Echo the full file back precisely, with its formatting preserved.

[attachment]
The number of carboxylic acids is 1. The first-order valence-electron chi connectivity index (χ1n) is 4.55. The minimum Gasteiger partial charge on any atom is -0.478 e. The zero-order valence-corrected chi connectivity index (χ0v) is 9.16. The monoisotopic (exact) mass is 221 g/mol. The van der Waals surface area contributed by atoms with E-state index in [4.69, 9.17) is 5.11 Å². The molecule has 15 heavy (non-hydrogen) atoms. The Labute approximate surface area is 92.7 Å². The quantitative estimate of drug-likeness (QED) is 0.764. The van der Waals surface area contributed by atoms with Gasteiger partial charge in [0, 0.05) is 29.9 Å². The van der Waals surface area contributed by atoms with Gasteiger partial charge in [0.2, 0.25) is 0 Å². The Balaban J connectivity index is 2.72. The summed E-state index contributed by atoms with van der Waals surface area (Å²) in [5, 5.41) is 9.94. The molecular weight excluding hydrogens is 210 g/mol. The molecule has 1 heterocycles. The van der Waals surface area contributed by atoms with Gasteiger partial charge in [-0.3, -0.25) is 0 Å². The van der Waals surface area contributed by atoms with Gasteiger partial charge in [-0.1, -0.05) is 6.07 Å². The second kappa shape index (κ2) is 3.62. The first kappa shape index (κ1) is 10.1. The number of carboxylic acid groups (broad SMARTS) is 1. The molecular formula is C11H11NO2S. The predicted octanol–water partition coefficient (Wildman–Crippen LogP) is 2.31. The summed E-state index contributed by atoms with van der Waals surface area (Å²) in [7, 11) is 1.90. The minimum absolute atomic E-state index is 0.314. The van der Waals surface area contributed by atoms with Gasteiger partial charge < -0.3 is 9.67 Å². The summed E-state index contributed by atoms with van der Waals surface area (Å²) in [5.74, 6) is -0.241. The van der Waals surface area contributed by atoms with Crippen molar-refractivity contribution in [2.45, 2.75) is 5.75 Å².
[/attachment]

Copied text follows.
The number of carboxylic acids is 1. The first-order valence-electron chi connectivity index (χ1n) is 4.55. The minimum Gasteiger partial charge on any atom is -0.478 e. The zero-order valence-corrected chi connectivity index (χ0v) is 9.16. The monoisotopic (exact) mass is 221 g/mol. The van der Waals surface area contributed by atoms with E-state index in [4.69, 9.17) is 5.11 Å². The molecule has 15 heavy (non-hydrogen) atoms. The Labute approximate surface area is 92.7 Å². The quantitative estimate of drug-likeness (QED) is 0.764. The van der Waals surface area contributed by atoms with Gasteiger partial charge in [0, 0.05) is 29.9 Å². The van der Waals surface area contributed by atoms with Gasteiger partial charge in [0.2, 0.25) is 0 Å². The Balaban J connectivity index is 2.72. The summed E-state index contributed by atoms with van der Waals surface area (Å²) in [5, 5.41) is 9.94. The molecular weight excluding hydrogens is 210 g/mol. The molecule has 1 heterocycles. The van der Waals surface area contributed by atoms with Gasteiger partial charge in [-0.3, -0.25) is 0 Å². The van der Waals surface area contributed by atoms with Gasteiger partial charge in [-0.1, -0.05) is 6.07 Å². The second kappa shape index (κ2) is 3.62. The first kappa shape index (κ1) is 10.1. The number of carboxylic acid groups (broad SMARTS) is 1. The molecular formula is C11H11NO2S. The predicted octanol–water partition coefficient (Wildman–Crippen LogP) is 2.31. The summed E-state index contributed by atoms with van der Waals surface area (Å²) in [7, 11) is 1.90. The minimum absolute atomic E-state index is 0.314. The van der Waals surface area contributed by atoms with Gasteiger partial charge < -0.3 is 9.67 Å². The summed E-state index contributed by atoms with van der Waals surface area (Å²) in [5.74, 6) is -0.241. The van der Waals surface area contributed by atoms with Crippen molar-refractivity contribution in [2.45, 2.75) is 5.75 Å².